News

Slaughter & Rees Report: Carnage or Confidence?

Two historic speeches, President Trump’s inauguration address and Chinese president Xi Jinping’s World Economic Forum address, could not have been starker in contrast. 

Jan 23, 2017

Want to Change the World? Don’t Look to Davos.

In his latest piece for "Syd Weighs In," Sydney Finkelstein discusses how the World Economic Forum has little to do with resolving the world’s problems or progress—it’s the ordinary, everyday people who make the difference. “So forgive me for not being impressed with the people at Davos,” writes Finkelstein. “They are acting in a complex play, being seen in the practice of helping the world be a better place. But the people I encounter every day, they aren’t acting. They’re doing. And I’ll take doing over acting every day of the week.”

Jan 18, 2017

Dirk Black Receives A 2017 American Accounting Association Best Paper Award

Tuck Professor Dirk Black and USC professor Marshall Vance examine how managers trade off first impressions of employee ability versus observed performance when making promotion decisions.

Jan 16, 2017

Leonard Greenhalgh to Receive Dartmouth Lifetime Achievement Award

Leonard Greenhalgh, a Tuck professor for 38 years and a pioneer of executive education programs for minority and Native American business owners, will receive the Lifetime Achievement Award from Dartmouth College.

Jan 12, 2017

Robots Will Take Jobs, but Not as Fast as Some Fear, New Report Says

Quotes Dean Matthew Slaughter in an article about how robots are coming, but the implementation of automation in the workplace will displace jobs more gradually than forecasts suggest. "We have more time than we think to adjust to the world that technology makes possible," says Slaughter.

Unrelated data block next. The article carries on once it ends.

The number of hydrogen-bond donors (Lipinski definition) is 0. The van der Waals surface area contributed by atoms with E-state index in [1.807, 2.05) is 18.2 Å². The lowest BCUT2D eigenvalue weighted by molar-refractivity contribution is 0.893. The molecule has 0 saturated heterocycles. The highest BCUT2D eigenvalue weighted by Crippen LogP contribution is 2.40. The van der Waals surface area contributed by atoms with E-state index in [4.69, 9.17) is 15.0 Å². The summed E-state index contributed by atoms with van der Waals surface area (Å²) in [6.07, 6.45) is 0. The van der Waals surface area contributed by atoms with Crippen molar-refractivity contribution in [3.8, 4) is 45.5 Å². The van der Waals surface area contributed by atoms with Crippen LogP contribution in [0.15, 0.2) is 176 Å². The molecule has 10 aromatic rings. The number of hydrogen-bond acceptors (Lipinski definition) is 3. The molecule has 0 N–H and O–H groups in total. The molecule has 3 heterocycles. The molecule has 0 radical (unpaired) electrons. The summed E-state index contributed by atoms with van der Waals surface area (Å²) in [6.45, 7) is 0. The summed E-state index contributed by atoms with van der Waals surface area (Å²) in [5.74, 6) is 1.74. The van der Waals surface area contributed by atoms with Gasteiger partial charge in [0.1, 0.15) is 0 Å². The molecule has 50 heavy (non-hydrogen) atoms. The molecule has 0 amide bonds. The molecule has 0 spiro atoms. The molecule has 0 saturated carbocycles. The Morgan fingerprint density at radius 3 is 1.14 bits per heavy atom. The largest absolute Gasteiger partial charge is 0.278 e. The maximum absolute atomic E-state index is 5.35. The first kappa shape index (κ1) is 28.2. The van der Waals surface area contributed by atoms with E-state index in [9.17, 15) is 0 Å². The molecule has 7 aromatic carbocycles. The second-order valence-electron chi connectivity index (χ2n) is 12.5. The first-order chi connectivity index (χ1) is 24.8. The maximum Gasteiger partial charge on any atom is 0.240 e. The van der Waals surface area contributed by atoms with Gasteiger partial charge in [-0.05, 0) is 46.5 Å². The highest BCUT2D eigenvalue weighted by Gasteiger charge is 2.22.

Jan 12, 2017

For New Hires at Alibaba, a Crash Course in Chinese Business

Quotes Matthew Shofnos T’16 about Alibaba’s new, yearlong immersion program in Chinese business, language and the company’s culture. The program aims to produce China-trained, globally minded leaders able to make and manage partnerships with Western retailers. “Earlier in his career, he realized that being ‘an American company’s China guy’ wasn’t going to happen, thanks to lackluster Mandarin skills,” writes The Wall Street Journal. “With Alibaba, he said, ‘I can absolutely be a Chinese company’s American guy.’”

Jan 10, 2017

Donald Trump’s Power to Move Markets

As a guest on "Here and Now," Dean Matthew Slaughter discusses the power the president has to move markets. “The power is substantial. The president is the commander in chief, and is, in some broad sense, the chief economic policy leader of the United States. When he or she speaks, if it's relevant to a particular company or a particular industry, markets, historically, can move and have moved quite a bit," says Slaughter.

Jan 02, 2017

How to Rebalance Your Mutual Fund Portfolio

Quotes Kenneth French on why individuals looking to balance their mutual fund portfolios should choose index funds over active ones. “You should expect to lose. It’s really hard to identify the great managers,” argues French about selecting active funds. “You are wasting your time and money trying to beat the market.”

Dec 27, 2016

Doing Business in India Requires a Mobile-First Strategy

An opinion piece co-authored by Vijay Govindarajan explains why launching new business opportunities in key Indian industries will require companies to have a mobile-first strategy and implement 4G technology.

Dec 23, 2016

We’re Totally Misunderstanding the Difference between Mexico and China

References an economic model by Emily Blanchard and co-authors Robert C. Johnson of Dartmouth's economics department and Chad Bown, senior fellow at the Peterson Institute for International Economics, in an article about the economic relationships the U.S. has with China and Mexico. Blanchard and her co-authors “estimate that about 11 percent of the value of goods manufactured in Mexico come from American-made inputs. With automobiles, the figure is 14 percent. With electrical equipment, it rises to 19 percent. For China, the numbers are a lot lower — about 2 percent on average,” writes The Washington Post.